Is this a Panic Attack?

Different symptoms of a panic attack. Shake or jerk uncontrollably while yawning. Is this a panic attack?Q. I wish to have some advice, if possible? I have been to the emergency room twice in the past two weeks. The first trip to the hospital, I was diagnosed with a bladder infection and sent home with antibiotics, which I took till they were gone and that was fine, I thought.

About 2 days after all of the antibiotics were gone, I had another weird physical thing (attack) that took me back to the emergency room. After spending a couple of hours at the hospital, they told me that my infection was gone and I was probably just having a panic attack. WHAT, ME? NO WAY! I'm just not like that. So, I went home and tried to relax, but it continues to happen. I decided to try an acupuncturist, and herbal meds she gave me, and I think they are helping but today I felt it's starting to happen again. WHAT is WRONG WITH ME?

SO, I went to Doctors on Duty and explained the whole thing to a doctor there. He gave me Xanax and said to go see a neurologist. Here's what happens to me: I start having a feeling of a total body rush and soon after I feel this I also feel scared that I might pass out. I tend to get extremely cold and sometimes shake and jerk uncontrollably while yawning through the whole ordeal. All of the people I've talked to experience panic attacks differently and I just want to know if you have heard of these symptoms? I really think it's something physical and think I will just die suddenly. I'm most afraid of this when my husband leaves and I'm home with my 3-yr old alone. Can you tell me what you think?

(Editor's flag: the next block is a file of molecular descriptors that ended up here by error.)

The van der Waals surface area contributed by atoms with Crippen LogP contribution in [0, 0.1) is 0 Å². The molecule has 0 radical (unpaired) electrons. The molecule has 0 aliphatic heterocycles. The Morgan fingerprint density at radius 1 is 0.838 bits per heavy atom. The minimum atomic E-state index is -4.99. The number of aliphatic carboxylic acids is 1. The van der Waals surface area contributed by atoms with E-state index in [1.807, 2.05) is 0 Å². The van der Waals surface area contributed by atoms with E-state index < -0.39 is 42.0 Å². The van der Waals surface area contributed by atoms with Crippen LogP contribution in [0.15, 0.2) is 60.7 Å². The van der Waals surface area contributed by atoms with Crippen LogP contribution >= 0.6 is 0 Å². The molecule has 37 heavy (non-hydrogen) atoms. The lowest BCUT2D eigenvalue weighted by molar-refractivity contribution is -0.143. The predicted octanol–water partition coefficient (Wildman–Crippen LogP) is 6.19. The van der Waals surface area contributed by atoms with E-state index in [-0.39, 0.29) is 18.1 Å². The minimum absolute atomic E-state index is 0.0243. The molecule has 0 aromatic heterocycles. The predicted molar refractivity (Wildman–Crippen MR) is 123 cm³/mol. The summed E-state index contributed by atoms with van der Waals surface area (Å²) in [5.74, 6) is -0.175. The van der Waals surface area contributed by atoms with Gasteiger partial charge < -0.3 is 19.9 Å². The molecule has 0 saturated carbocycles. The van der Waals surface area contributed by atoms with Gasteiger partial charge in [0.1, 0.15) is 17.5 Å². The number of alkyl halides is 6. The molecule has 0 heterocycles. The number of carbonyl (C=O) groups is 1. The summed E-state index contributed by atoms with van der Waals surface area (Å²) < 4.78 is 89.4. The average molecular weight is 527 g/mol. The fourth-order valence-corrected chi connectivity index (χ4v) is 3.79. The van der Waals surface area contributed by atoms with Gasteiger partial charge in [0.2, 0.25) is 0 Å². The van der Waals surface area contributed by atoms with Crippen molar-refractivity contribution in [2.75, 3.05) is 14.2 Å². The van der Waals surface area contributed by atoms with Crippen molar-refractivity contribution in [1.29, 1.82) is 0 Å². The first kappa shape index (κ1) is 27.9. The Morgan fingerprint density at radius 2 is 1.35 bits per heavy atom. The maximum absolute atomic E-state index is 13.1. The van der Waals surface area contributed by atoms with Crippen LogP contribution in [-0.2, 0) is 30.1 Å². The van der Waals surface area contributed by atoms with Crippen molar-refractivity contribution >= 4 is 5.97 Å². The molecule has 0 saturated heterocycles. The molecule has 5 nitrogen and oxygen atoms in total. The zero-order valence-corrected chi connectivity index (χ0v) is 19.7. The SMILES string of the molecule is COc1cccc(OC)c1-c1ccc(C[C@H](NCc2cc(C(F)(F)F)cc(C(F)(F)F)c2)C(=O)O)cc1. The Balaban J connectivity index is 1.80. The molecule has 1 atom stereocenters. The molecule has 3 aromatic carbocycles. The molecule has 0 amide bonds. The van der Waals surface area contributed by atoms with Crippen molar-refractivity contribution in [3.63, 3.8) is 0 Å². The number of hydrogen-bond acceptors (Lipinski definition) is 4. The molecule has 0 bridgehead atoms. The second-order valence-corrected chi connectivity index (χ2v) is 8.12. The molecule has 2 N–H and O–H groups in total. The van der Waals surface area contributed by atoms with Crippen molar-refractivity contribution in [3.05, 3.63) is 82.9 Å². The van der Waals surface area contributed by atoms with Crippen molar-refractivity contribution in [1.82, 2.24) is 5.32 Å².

A. We are unable to diagnose. This does need to be done by your doctor as panic attacks can mimic a number of physical illness. From what you have written, your symptoms are typical of a spontaneous panic attack. If you go into our research pages on our web site and check the research, 'An analysis of an uncued panic attack,' you will see the symptoms you describe, including the fear that we will die from the attack.

It is important for you to have a full medical exam to rule out any physical cause, but if no physical cause is found it is very important that you:

* Accept the diagnosis. If not, you will only increase your anxiety and the frequency of the attacks may increase. When you can accept the diagnosis, you can move forward and break the cycle before it actually begins. Having panic attacks/Panic Disorder is not a life sentence, nor is it any reflection on you or your abilities. In fact, so many creative people, some of them quite famous within the Arts, have these attacks.
* Learn as much as you can about the attacks, which will, in turn, lessen your fears.
* Consider seeing a Cognitive Behavioral Therapist. They can help you reduce your fear of your experience.
* Be mindful that Xanax, and all of the other tranquilizers, are addictive and the addiction can begin within 2 - 4 weeks of taking any of these drugs. Withdrawal from these drugs include increased panic attacks and anxiety.

When you say "NO WAY, I'm just not like that" you probably don't realise we all say this or a variation of it, 'This is not me, I'm not like this'! It is difficult to imagine that we could have this type of problem. There is a genetic predisposition for this type of attack, and if one person in the family has them, there will also be others. In our parents and grandparents generation, it was never diagnosed and in these generations it can be very hidden and not talked about. The attacks were possibly triggered by your infection. Many of us develop the attacks following an illness.

You are in an ideal position to prevent the fear, anxiety, panic attack cycle from developing. Don't hesitate to contact us if we can assist you further.

next: The Role Thoughts Play in Anxiety and Panic
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APA Reference
Gluck, S. (2008, October 3). Is this a Panic Attack?, HealthyPlace. Retrieved on 2024, June 22 from

Last Updated: July 1, 2016

Medically reviewed by Harry Croft, MD

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